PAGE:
Now, before you judge me by the headline, hear me out.  

The first time I heard the word ‘feminist’ was when I was 10-years-old. I didn’t really know what it meant. I was told I was ‘acting like a feminist when I told my dad that I wanted to go to the camp just like my brother. At the time, I didn’t know what was the appropriate response to that because I didn’t know if it was a good thing to be a feminist or bad. So I just kept quiet. The story ends with me staying at home but I don’t think my father was wrong not to send me. And you’ll know why by the end of this blog.

Coming back to ‘Feminism’.  Based on all the conversations that I’ve had from the day my dad called me a feminist to until now, this is what people around me meant when they called me a feminist (I asked them specifically) –

  • You think you are stronger than a man
  • You think you can beat a man
  • You think you are smarter than a man
  • You think you are superior to a man
  • You think you do not need a man’s protection
  • You think men are overrated
  • You hate men

While all or some of it may or may not be accurate. But surprisingly, this has nothing to do with feminism.  

  • Do I know that girls are more likely to be a victim of a heinous crime? – Yes. History is a proof of that.
  • Do I think a girl should be protected? – Yes. I believe ‘children’ need be protected. (And that’s what I believe my father was doing)
  • Do I know that men are physically stronger than women? –  Biologically, yes. But I have come across strong women and weak men. (just puting it out there)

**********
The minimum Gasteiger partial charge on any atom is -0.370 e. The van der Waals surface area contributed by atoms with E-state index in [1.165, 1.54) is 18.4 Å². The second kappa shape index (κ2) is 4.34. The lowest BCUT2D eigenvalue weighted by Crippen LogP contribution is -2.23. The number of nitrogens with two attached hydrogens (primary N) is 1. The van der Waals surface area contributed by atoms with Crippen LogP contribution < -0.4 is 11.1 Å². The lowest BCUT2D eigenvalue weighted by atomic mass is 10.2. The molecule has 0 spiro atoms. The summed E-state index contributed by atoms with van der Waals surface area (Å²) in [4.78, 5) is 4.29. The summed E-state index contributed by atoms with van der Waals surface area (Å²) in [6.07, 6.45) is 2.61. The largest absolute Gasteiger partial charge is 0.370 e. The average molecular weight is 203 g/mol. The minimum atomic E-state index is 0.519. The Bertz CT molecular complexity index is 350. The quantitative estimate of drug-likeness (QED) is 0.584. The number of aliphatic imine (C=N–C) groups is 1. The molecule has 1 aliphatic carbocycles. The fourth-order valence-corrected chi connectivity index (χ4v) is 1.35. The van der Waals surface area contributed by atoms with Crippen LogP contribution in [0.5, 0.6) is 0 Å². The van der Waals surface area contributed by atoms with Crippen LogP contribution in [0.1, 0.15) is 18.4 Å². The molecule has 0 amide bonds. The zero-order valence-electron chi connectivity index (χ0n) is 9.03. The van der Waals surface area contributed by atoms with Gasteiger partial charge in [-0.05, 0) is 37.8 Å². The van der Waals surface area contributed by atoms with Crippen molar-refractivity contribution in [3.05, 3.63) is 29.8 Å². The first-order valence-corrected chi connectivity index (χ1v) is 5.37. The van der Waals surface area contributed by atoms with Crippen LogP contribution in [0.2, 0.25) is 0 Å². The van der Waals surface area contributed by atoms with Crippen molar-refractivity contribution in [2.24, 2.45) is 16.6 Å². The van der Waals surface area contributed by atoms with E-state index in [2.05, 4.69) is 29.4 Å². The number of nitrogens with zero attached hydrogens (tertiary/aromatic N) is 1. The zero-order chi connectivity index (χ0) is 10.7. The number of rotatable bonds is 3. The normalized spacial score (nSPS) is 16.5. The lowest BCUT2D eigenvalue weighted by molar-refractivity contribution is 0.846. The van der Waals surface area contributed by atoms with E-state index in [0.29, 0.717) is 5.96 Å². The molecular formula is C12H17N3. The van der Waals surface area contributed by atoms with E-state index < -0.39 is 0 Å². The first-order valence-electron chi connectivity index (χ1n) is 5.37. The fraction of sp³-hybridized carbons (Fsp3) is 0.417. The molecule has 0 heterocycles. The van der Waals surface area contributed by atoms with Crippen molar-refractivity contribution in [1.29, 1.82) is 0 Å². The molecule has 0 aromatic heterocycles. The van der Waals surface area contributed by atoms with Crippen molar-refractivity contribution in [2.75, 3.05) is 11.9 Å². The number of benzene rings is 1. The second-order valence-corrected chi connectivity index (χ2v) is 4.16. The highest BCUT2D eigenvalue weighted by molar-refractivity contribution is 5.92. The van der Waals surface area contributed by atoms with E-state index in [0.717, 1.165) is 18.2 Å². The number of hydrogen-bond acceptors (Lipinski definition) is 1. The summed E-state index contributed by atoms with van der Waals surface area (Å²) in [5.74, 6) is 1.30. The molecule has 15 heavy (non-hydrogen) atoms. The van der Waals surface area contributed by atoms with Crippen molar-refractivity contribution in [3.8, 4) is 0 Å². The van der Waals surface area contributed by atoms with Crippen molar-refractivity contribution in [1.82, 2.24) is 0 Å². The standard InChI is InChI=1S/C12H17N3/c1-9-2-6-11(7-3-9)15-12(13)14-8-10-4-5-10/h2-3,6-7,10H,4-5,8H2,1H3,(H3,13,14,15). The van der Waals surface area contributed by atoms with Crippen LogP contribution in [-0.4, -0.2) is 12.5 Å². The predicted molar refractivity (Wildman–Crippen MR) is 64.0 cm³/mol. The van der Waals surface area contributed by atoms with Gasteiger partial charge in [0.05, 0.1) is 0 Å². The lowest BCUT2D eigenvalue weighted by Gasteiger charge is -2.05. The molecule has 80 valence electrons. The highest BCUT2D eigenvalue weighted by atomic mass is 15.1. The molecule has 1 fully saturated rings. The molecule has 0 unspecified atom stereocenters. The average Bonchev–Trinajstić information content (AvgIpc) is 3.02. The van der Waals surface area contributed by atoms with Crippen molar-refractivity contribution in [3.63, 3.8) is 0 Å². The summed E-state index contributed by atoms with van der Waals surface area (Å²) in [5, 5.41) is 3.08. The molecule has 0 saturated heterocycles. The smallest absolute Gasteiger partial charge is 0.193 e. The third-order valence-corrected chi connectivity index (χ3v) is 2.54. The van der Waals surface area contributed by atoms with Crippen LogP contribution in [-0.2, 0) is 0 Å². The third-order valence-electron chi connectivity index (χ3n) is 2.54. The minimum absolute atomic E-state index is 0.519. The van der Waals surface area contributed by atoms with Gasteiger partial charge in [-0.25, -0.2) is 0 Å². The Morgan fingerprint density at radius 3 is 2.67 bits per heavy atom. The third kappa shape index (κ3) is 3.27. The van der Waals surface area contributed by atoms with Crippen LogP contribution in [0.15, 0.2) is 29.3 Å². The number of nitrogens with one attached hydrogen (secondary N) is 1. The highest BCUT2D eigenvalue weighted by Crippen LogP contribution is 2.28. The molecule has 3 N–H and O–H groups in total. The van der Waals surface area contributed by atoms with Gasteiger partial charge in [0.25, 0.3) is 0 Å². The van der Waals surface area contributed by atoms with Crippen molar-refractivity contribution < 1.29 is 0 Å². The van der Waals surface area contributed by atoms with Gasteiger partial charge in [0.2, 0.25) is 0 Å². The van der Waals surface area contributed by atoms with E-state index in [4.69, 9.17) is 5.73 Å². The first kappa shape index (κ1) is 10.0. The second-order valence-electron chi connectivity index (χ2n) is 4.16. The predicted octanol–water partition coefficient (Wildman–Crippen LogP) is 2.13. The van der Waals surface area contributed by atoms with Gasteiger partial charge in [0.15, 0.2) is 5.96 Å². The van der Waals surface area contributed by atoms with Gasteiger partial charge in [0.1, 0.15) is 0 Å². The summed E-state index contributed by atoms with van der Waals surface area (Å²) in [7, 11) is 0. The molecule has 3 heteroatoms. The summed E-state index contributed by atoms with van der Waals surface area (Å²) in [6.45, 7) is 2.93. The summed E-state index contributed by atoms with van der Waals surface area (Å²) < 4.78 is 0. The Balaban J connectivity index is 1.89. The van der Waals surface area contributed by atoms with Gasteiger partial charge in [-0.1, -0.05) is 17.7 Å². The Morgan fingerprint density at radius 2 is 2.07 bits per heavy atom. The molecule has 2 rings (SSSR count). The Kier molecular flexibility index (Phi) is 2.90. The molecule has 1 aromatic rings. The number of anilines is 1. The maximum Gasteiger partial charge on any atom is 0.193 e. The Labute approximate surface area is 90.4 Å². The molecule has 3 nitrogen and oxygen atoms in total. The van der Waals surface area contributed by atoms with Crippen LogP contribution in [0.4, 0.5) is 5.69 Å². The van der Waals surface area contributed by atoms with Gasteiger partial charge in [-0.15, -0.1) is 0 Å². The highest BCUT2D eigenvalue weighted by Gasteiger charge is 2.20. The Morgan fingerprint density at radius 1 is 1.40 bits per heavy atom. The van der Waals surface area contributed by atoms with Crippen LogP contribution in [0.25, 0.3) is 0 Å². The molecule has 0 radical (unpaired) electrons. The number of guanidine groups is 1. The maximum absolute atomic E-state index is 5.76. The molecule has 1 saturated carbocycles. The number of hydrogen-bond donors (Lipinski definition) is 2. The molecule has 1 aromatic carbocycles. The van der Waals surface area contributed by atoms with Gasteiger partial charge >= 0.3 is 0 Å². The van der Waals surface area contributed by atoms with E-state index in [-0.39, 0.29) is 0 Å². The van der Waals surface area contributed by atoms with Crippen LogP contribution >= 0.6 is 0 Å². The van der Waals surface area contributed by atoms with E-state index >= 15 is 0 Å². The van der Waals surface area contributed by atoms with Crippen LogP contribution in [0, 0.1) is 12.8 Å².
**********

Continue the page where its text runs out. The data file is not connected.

• Would I like to fight a man? – Hell no! I know I’d lose.

But, when we speak of ‘Feminism‘, why do we point out the differences?  Why don’t we talk about the similarities?   

Now your turn to answer –

  • Do you believe both have emotions? 
  • Do you believe both do have ambitions?
  • Does history not prove that both are intellectually capable?
  • Shouldn’t both have the right to enjoy the freedom?
  • Shouldn’t both have the right to choose?

If the answer to all these questions were ‘YES’, then what are we missing?

Women have that weird way of trying to be feminist. You know, like ‘hear me roar.’ But what they really want is a man to open the door for them.

Leslie Bibb

Oookay!! Now, let’s consider this.

Do I want a man to hold the door for me? – No. But, would I like it if he did? – Yes, I would. 

But if you think this is what makes him a feminist, then you’re mistaken. It’s called being a gentleman — big difference. 

On the contrary, would I hold the door for a man? – Yes, I would. 

We do it all the time, don’t we? While walking into a store and there’s a person standing right behind you,  do you not offer to hold the door? – Nine out ten times – you do.

I am not asking a man to stand at a place holding the door for hours just waiting for me to pass.

Do it only if I’m right behind you because I would do the same. 

Next, you would assert – it’s not just women, men also face discrimination. 

  • Do I know men serve harsher prison sentences for the same crime as done by women? – Yes
  • Do I know there are women out there who cry wolf? – Yes
  • Do I know women get more preference when it comes to child care and parenting? – Yes
  • Do I know in this society, men have more pressure of taking care of the family’s financial needs? – Yes
  • Do I think all this is fair? – No
  • Do I think while we speak about women’s right, we should address men’s too? – Yes, we should.

Feminism means the political, economic and social equality of the sexes.  So, when I say I’m a feminist, I am not fighting for women alone, I am fighting for men as well. I fight for equality.

But then what are we aiming at?

The aim is to reach a place where this discussion is no longer relevant. Hoping for a time when we know and accept both the similarities and differences and instead of pointing them out, we help each other. Make ourselves stronger, together.

So, personally, where do I start? I start with a little RESPECT.

Respect is appreciation of the separateness of the other person, of the ways in which he or she is unique.

Annie Gottlieb

Now isn’t this what we all want?

(P.S.: Feminism, in theory, is vast and its perspective is very much based on personal experiences. And I respect every human experience so pardon my ignorance.)